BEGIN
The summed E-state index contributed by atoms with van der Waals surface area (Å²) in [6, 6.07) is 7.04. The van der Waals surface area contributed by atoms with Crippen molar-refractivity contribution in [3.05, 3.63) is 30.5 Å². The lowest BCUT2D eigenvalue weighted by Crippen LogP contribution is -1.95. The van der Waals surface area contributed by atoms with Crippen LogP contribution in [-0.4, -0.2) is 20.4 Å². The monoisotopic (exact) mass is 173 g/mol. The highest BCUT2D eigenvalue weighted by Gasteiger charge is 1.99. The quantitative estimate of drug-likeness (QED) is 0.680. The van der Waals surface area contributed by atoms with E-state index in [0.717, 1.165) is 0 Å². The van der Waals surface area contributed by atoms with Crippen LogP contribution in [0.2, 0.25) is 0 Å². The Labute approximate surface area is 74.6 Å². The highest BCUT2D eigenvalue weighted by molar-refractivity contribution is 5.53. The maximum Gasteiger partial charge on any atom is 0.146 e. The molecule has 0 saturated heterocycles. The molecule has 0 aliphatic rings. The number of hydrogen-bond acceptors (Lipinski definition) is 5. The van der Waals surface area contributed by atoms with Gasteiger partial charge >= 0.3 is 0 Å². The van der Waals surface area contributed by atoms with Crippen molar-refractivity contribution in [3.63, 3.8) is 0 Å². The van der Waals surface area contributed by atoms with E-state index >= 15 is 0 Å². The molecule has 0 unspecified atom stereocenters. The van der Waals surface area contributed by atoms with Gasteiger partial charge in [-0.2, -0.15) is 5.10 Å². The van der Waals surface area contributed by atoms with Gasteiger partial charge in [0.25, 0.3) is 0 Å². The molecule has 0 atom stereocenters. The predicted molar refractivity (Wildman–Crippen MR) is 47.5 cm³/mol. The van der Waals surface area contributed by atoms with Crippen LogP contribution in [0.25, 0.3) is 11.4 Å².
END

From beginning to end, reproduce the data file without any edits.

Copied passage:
The summed E-state index contributed by atoms with van der Waals surface area (Å²) in [6, 6.07) is 7.04. The van der Waals surface area contributed by atoms with Crippen molar-refractivity contribution in [3.05, 3.63) is 30.5 Å². The lowest BCUT2D eigenvalue weighted by Crippen LogP contribution is -1.95. The van der Waals surface area contributed by atoms with Crippen LogP contribution in [-0.4, -0.2) is 20.4 Å². The monoisotopic (exact) mass is 173 g/mol. The highest BCUT2D eigenvalue weighted by Gasteiger charge is 1.99. The quantitative estimate of drug-likeness (QED) is 0.680. The van der Waals surface area contributed by atoms with E-state index in [0.717, 1.165) is 0 Å². The van der Waals surface area contributed by atoms with Crippen LogP contribution in [0.2, 0.25) is 0 Å². The Labute approximate surface area is 74.6 Å². The highest BCUT2D eigenvalue weighted by molar-refractivity contribution is 5.53. The maximum Gasteiger partial charge on any atom is 0.146 e. The molecule has 0 saturated heterocycles. The molecule has 0 aliphatic rings. The number of hydrogen-bond acceptors (Lipinski definition) is 5. The van der Waals surface area contributed by atoms with Gasteiger partial charge >= 0.3 is 0 Å². The van der Waals surface area contributed by atoms with Crippen molar-refractivity contribution in [3.63, 3.8) is 0 Å². The van der Waals surface area contributed by atoms with E-state index >= 15 is 0 Å². The molecule has 0 unspecified atom stereocenters. The van der Waals surface area contributed by atoms with Gasteiger partial charge in [-0.2, -0.15) is 5.10 Å². The van der Waals surface area contributed by atoms with Gasteiger partial charge in [0.25, 0.3) is 0 Å². The molecule has 0 atom stereocenters. The predicted molar refractivity (Wildman–Crippen MR) is 47.5 cm³/mol. The van der Waals surface area contributed by atoms with Crippen LogP contribution in [0.25, 0.3) is 11.4 Å².